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Kendall SummerHawk

 

Planning

 

Get Your House in Order Before You Build

by Phil Hanson


Stop! If you plan to skimp on planning, or to cut corners, or to skip a few steps so you can get to the end more quickly, forget it. There are no shortcuts. Just shoot yourself in the foot, right now, and get it over with. Save yourself the expense of building a Web site.

Setting up a Web site to conduct business on-line involves numerous steps. You can't by-pass any of them. Consider each, in its turn, before you proceed to the next one. Your plans are the glue that holds your Web site, and your on-line business, together. The thoroughness of your plans determines the strength of the glue.

A previous article (Vision: Seeing beyond the obvious!) presents a broad overview of important topics that you must now address in greater detail. Because planning is the most crucial phase of building an on-line business and establishing an Internet presence, it deserves your utmost attention. Your Web site will suffer from lack of a comprehensive blueprint.

If you have an existing business, your task is somewhat different than if you're going on-line to create a business. An existing business is a ready-built foundation on which to build your Web site. If you're going on-line to start a business, the Web site becomes the foundation for your business. Either way, you need the foundation.

Do some preliminary thinking about your project. Definite ideas about what products or services to sell make a good starting point. Define your ideal customer. Start gathering Web site resources, and then make rough sketches of page layouts. Capture your ideas on paper, before you forget them.

Make notes on every aspect of your proposed business. Exclude nothing. Failure to deal with even the least significant factors now doesn't mean you escape dealing with them; it only means you deal with them at a less convenient time.

Research! Know which legal hoops you have to jump through—local, state and federal regulations, your business name registration and taxes. You have certain rights and responsibilities. Know what they are. Legal loopholes either spare you or ensnare you. Learn the loopholes, now, to avoid unpleasant surprises later.

Research your market, your suppliers and your competition. Research available domain names—now is the appropriate time to acquire one. Check out domain hosting services; compare prices and levels of service, but don't sign on just yet. No need to incur the expense too soon. A week before you publish your site to the Web is soon enough.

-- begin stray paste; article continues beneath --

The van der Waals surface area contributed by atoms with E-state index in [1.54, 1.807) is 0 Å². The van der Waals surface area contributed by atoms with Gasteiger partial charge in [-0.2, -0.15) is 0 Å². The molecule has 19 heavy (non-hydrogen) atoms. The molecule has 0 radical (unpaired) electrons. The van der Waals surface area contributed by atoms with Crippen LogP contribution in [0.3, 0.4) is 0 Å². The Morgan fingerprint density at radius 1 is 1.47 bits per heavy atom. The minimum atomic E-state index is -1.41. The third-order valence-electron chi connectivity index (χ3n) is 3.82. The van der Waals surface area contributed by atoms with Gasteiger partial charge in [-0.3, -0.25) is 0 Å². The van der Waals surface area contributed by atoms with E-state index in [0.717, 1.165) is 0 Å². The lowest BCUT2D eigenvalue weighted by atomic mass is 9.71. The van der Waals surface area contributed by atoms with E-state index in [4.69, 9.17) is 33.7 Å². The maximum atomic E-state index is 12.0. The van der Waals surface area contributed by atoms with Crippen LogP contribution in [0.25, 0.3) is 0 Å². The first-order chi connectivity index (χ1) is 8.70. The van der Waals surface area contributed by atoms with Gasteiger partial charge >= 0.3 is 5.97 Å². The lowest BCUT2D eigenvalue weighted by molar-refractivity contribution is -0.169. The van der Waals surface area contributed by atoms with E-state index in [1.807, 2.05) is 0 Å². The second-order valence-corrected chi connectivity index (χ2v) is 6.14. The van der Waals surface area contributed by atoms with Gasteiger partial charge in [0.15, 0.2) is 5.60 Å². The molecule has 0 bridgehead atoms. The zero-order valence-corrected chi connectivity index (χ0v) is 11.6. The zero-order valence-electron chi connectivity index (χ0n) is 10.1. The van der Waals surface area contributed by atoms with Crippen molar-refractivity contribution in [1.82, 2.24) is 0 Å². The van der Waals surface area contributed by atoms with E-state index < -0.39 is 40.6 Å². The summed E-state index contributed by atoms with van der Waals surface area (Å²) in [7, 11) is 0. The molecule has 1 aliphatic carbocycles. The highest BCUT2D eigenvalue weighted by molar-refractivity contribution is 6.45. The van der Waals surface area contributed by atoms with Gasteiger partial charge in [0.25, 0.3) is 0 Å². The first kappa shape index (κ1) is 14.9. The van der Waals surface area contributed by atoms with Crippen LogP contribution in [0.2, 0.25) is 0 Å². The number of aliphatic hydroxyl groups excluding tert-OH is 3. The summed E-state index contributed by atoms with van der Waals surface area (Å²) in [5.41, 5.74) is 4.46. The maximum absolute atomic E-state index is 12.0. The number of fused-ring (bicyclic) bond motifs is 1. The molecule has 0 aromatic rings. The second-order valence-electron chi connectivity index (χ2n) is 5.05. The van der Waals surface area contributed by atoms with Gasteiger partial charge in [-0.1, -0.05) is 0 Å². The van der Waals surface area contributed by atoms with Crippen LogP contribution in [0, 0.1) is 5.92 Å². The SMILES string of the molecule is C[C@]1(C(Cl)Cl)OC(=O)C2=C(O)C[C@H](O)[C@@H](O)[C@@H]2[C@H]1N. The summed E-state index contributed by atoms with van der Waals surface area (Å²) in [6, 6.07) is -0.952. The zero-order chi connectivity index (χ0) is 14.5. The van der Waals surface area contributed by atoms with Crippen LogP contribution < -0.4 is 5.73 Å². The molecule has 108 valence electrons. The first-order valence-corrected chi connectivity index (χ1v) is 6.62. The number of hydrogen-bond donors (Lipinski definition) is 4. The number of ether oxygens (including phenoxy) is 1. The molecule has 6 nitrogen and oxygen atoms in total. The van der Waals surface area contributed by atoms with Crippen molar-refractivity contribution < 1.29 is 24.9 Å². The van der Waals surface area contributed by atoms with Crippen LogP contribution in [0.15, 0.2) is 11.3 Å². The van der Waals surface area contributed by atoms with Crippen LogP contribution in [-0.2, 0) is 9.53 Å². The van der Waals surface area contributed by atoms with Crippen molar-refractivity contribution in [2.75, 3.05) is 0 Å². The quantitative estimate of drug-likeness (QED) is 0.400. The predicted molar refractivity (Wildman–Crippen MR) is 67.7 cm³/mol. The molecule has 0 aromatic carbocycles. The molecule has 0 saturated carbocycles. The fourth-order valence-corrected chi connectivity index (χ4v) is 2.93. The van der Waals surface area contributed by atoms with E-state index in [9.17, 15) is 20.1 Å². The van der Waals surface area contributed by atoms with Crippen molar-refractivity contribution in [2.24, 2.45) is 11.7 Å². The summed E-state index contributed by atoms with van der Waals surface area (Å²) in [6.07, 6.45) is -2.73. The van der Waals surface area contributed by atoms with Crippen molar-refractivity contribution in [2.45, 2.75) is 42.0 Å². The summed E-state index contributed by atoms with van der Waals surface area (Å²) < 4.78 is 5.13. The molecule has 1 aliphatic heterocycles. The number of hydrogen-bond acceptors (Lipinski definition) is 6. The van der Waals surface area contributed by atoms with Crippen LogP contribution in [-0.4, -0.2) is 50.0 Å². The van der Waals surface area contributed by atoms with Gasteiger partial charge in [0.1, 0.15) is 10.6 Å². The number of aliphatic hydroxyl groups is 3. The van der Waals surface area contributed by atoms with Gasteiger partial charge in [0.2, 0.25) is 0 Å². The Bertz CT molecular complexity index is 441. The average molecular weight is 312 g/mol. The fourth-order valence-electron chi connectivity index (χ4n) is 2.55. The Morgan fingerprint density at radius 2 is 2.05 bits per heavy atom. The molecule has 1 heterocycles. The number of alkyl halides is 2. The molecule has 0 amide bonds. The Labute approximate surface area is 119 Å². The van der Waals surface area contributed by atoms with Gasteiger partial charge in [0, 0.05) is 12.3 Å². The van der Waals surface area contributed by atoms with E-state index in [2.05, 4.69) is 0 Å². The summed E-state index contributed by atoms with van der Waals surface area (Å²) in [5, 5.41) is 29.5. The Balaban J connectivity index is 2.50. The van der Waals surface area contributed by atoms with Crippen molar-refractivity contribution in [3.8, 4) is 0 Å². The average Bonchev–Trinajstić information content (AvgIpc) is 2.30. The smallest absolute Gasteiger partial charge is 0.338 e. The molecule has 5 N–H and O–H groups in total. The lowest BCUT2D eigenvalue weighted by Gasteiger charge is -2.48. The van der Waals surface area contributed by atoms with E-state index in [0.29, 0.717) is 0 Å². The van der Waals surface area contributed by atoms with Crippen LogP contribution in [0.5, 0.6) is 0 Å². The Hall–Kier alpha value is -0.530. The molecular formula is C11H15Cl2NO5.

Investigate affiliate programs, on-line billing methods, multiple income streams and the latest promotional schemes. Look for quality sites to link to.

If you need specialized knowledge or professional help in order to complete your project, look for links to numerous writing resources on the Perfect Text Web site, and find links to many other essential resources at Home-Entepreneurs.com. Some of the resources are free, some of them you must pay for, but all of them are useful.

Write your plan! By now, your mind and your notepad contain sufficient information to enable you to commit the details of your plan to paper. Start at the beginning and work through to the end. Be neat, be orderly and, above all, be thorough. A well-written plan speeds progress by keeping you focused and on track.

Gather your resources! When you were in the research phase, you made lists (didn't you?) of the various things you need to build a Web site and operate an on-line business. You should have separate lists for hardware, software, professional services, domain hosts, affiliate programs and billing solutions. Now is the time to cull the lists. Make comparisons, choose the products and services you want to use, discard the rest.

Have everything that will appear on your site ready to go. Any art, photos, charts, graphs, maps or written material you intend to use must be available when needed. Be sure you have a legal right to use the material that appears on your Web pages. If you don't own the copyright, nor have permission from the person who does, you face copyright infringement charges, a federal offense. To avoid delays, get everything together before you begin actual construction of your Web site.

Implement your plan! Once again, start at the beginning of your written plan and work your way through it to the end, taking each step in its logical order. Schedule and coordinate hired services in advance to avoid unnecessary delays. Before long, you'll have a functioning Web site and your business will have a Web presence.

Review your plan! Situations change, often without warning. Economic conditions and legal requirements are particularly susceptible to change and, therefore, they merit constant scrutiny. Allow for some flexibility in your business plan so you can quickly adjust or adapt to emerging conditions. Make changes to your business program when changes are warranted. By staying on top of things, you won't get buried.

Copyright © 2003 — 2005 by Phil Hanson
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